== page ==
The JIT system on Parrot is a little bit of a mess, and one that has been mostly ignored for a while now, except for the increasingly-frequent occasions when it breaks.
So far back as 2004 people in Parrot were talking about libJIT but decided it made more sense to use a custom-made JIT backend solution that was targeted to the idiosyncracies of Parrot "from day 1". Several years later, with the release of 1.0.0 slowly fading into the distance behind us, our custom-built system is not only no better then libJIT or LLVM for our specific needs, and is more likely to need to be completely scrapped and rewritten for it to be useful at all. Plus, JIT is only implemented on i386, which is only a small portion of our target systems.
Parrot's JIT system is a complicated one. Parrot hands over the current bytecode stream to the JIT engine, which in turn compiles the bytecode into native machine code and executes it. It does this by maintaining a large list of Regex-based definitions for opcodes, and writing the glue code necessary to pass between them and the other parts of Parrot (the PMC system vtables, for instance). This system requires that we write, from scratch and with minimal abstractable overlap, a new JIT engine for each system we want to support.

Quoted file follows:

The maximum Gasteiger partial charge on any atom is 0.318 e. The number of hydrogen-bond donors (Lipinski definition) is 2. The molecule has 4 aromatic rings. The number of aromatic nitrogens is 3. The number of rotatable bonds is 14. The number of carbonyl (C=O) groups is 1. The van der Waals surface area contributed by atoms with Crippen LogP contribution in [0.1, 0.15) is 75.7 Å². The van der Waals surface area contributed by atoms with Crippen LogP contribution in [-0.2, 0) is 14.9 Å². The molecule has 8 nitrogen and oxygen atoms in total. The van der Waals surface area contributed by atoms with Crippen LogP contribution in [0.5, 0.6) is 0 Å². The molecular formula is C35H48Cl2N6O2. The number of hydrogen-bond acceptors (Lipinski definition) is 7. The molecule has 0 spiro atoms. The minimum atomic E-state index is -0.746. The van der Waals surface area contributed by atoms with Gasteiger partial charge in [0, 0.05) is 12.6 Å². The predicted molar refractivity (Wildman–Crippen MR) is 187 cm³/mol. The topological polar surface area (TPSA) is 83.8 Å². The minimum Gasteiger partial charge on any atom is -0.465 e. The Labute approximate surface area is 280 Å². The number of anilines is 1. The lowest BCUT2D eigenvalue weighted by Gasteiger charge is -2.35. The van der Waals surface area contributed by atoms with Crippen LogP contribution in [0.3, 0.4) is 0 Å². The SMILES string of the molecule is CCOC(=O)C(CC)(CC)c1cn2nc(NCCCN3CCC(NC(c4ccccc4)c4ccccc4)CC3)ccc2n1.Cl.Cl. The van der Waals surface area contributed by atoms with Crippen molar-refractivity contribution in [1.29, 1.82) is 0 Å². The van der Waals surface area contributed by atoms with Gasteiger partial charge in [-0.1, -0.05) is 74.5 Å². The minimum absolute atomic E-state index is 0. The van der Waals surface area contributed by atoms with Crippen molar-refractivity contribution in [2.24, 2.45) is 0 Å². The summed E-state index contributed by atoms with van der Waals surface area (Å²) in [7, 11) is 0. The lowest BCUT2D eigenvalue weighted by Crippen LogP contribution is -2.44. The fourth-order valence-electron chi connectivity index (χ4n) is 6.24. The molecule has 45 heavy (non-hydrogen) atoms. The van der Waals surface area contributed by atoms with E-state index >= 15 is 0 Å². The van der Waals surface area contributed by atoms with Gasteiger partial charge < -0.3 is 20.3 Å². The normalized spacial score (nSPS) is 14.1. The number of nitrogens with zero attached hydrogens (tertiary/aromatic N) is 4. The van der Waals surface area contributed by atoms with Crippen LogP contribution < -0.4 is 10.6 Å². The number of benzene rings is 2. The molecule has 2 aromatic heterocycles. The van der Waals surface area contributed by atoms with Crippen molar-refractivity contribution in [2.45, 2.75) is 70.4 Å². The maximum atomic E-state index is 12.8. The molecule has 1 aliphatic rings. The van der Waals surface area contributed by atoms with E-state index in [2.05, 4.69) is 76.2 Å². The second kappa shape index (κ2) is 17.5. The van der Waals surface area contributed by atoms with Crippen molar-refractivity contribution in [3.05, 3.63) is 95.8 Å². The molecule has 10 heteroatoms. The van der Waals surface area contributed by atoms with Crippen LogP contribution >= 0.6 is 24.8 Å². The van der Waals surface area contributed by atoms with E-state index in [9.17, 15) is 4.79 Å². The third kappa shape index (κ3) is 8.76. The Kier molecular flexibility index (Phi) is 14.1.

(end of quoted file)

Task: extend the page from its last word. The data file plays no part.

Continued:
An engine like LLVM or libJIT (or even GNU Lightning, although I don't know as much about that project immediately simplifies everything. We can write the solution once, and have it just work on all platforms where the JIT backend system is supported (which, at the moment, is almost a superset of all the platforms that Parrot supports, for both engines). Plus, for both engines, we suddenly get all the benefits while only having to write one interface: automatic machine code generation and execution, cross-platform stability, and code optimization. It's like a win-win for us!
Tewk++ submitted a very interesting application to GSOC to implement an LLVM-based JIT system for Parrot. I don't know when winning projects get announced, but if he's in that group I'm sure I'll post a short hallelujah here. I've also been doing some looking into libJIT myself, and might dabble with that concurrently. Having a good JIT engine in Parrot would be very good, but having a sane interface that would support multiple JIT cores would be great.
In the meantime, my opinion is that our current JIT system should be ripped out wholesale. We don't really have a working system currently, just the illusion of one. It doesn't work on all our target systems, and where it does work it is fragile and messy and unreliable. It's better to admit to ourselves that we don't currently have an acceptable JIT solution. Hopefully, that realization will galvanize us into implementing a real JIT post haste.